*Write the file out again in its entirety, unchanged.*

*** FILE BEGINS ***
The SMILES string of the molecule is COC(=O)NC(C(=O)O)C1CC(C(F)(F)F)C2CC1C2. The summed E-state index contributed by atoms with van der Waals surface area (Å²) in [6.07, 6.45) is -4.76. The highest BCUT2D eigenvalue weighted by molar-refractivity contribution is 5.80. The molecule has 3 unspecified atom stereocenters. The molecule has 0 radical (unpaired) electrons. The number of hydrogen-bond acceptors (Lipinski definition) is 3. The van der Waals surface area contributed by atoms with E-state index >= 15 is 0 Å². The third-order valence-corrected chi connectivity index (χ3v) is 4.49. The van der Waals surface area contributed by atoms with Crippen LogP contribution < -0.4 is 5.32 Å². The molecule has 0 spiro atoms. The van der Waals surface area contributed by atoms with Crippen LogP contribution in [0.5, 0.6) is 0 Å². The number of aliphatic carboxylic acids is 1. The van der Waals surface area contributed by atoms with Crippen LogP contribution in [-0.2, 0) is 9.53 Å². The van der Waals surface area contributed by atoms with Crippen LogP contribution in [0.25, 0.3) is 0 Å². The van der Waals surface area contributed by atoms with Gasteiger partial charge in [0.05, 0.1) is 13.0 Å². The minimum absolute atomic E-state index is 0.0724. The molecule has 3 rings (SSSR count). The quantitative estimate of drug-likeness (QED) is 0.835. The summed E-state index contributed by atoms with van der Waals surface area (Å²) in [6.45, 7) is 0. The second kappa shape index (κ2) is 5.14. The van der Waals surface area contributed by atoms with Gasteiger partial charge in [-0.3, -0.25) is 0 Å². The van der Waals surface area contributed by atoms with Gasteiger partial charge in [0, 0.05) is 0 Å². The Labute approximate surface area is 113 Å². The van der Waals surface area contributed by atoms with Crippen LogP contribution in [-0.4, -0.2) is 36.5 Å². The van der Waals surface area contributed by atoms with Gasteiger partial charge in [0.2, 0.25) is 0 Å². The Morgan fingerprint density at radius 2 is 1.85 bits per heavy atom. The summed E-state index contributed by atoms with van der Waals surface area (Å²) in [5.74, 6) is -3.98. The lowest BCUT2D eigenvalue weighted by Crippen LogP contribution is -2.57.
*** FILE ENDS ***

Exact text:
The SMILES string of the molecule is COC(=O)NC(C(=O)O)C1CC(C(F)(F)F)C2CC1C2. The summed E-state index contributed by atoms with van der Waals surface area (Å²) in [6.07, 6.45) is -4.76. The highest BCUT2D eigenvalue weighted by molar-refractivity contribution is 5.80. The molecule has 3 unspecified atom stereocenters. The molecule has 0 radical (unpaired) electrons. The number of hydrogen-bond acceptors (Lipinski definition) is 3. The van der Waals surface area contributed by atoms with E-state index >= 15 is 0 Å². The third-order valence-corrected chi connectivity index (χ3v) is 4.49. The van der Waals surface area contributed by atoms with Crippen LogP contribution < -0.4 is 5.32 Å². The molecule has 0 spiro atoms. The van der Waals surface area contributed by atoms with Crippen LogP contribution in [0.5, 0.6) is 0 Å². The number of aliphatic carboxylic acids is 1. The van der Waals surface area contributed by atoms with Crippen LogP contribution in [-0.2, 0) is 9.53 Å². The van der Waals surface area contributed by atoms with Crippen LogP contribution in [0.25, 0.3) is 0 Å². The van der Waals surface area contributed by atoms with Gasteiger partial charge in [0.05, 0.1) is 13.0 Å². The minimum absolute atomic E-state index is 0.0724. The molecule has 3 rings (SSSR count). The quantitative estimate of drug-likeness (QED) is 0.835. The summed E-state index contributed by atoms with van der Waals surface area (Å²) in [6.45, 7) is 0. The second kappa shape index (κ2) is 5.14. The van der Waals surface area contributed by atoms with Gasteiger partial charge in [-0.3, -0.25) is 0 Å². The van der Waals surface area contributed by atoms with Gasteiger partial charge in [0, 0.05) is 0 Å². The Labute approximate surface area is 113 Å². The van der Waals surface area contributed by atoms with Crippen LogP contribution in [-0.4, -0.2) is 36.5 Å². The van der Waals surface area contributed by atoms with Gasteiger partial charge in [0.2, 0.25) is 0 Å². The Morgan fingerprint density at radius 2 is 1.85 bits per heavy atom. The summed E-state index contributed by atoms with van der Waals surface area (Å²) in [5.74, 6) is -3.98. The lowest BCUT2D eigenvalue weighted by Crippen LogP contribution is -2.57.